Meanwhile the Government believes that BDUK “represents value for money for the taxpayer” and states that it has also been assessed by the EC, National Audit Office (here) and others to be compliant with the rules.

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Mark Jackson
By Mark Jackson
Mark is a professional technology writer, IT consultant and computer engineer from Dorset (England), he also founded ISPreview in 1999 and enjoys analysing the latest telecoms and broadband developments. Find me on Twitter, , Facebook and Linkedin.
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15 Responses
  1. Avatar Gadget

    I suspect that it boils down to the fact that their proposed “Project Lightning” is probably targeting areas that were defined in the council’s Open Market Review (OMR) as white, since Virgin’s plans were not known or not communicated to the OMR reviews.

    • Certainly that could play a part and indeed this is one of the big problems with relying on the slow OMR process for state aid control, it can’t easily adapt to real-time changes in deployment on the ground.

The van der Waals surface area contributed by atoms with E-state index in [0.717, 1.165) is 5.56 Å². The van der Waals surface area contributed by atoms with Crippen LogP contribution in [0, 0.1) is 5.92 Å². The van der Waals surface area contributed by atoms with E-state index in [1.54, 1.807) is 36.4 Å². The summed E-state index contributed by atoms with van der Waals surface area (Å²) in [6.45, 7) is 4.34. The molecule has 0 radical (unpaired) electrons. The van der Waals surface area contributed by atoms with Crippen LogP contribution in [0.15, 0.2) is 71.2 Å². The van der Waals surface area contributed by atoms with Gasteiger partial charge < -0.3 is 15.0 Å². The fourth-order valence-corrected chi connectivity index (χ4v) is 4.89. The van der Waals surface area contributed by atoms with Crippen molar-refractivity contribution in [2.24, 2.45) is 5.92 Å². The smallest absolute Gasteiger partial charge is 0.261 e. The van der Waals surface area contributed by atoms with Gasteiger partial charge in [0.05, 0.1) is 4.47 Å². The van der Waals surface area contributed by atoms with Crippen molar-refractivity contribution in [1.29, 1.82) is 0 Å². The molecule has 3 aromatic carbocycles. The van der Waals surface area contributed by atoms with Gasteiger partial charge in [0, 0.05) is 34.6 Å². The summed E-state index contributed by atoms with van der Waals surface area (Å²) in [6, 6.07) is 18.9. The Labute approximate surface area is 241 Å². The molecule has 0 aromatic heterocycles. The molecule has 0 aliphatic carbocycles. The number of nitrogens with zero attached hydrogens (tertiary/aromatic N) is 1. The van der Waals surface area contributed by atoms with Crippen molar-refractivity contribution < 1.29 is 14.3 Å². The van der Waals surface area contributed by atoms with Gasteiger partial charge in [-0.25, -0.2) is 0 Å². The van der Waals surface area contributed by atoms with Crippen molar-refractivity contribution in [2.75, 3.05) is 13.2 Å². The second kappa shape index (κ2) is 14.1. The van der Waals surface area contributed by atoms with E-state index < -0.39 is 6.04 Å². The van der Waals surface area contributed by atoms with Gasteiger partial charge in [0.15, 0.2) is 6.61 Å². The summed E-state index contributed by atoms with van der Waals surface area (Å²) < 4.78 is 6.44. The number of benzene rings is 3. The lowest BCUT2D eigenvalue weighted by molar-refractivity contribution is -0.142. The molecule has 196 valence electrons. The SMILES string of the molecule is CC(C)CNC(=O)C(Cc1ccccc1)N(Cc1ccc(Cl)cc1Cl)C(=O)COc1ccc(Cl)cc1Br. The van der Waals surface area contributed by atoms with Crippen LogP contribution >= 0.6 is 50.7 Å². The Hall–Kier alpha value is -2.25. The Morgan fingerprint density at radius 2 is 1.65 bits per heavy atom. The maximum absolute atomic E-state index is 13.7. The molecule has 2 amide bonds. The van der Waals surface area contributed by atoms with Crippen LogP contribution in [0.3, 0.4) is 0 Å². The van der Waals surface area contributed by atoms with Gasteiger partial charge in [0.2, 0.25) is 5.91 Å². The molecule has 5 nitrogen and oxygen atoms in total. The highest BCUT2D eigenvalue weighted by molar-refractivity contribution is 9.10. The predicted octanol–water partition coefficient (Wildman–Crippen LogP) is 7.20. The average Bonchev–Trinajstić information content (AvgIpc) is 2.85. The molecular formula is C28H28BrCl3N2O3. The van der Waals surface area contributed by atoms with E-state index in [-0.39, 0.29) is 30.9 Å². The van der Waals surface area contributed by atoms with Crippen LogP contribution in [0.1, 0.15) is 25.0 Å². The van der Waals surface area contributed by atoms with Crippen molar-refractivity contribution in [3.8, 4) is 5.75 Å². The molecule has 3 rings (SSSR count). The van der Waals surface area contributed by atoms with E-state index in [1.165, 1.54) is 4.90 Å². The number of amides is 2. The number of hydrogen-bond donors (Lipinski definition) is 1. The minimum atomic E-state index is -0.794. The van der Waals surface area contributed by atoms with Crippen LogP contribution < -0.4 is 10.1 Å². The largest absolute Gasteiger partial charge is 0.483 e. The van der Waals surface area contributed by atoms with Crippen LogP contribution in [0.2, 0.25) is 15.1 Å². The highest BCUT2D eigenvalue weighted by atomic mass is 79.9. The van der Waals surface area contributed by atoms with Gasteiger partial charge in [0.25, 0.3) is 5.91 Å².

2. Avatar Patrick Cosgrovr

    I’ read about this in the FT yesterday, so promptly wrote to Mr Mockridge inviting him to propose how Virgin would supply where I live on the England/Wales border. I’ll let you know if he replies, but satellite won’t be an acceptable solution.

  3. Odd this, any overbuild will already have occurred, and thus VM best hope would be to request that gap funding measures are enforced.
    They should seek evidence of BT’s capital participation. Cabinets covering 200 premises or more would need very little subsidy for the most part, permitting the funds to be recoevered and re-spent in the final 10%.
    ‘Gain share’ is just additional subsidy BT has to payback becuase its take up assumptions were cautious.
    If BT pays its capital contribution and this is transparent then the impact of overbuild is fully mitigated against. They should request the proof of this and allow the process to continue.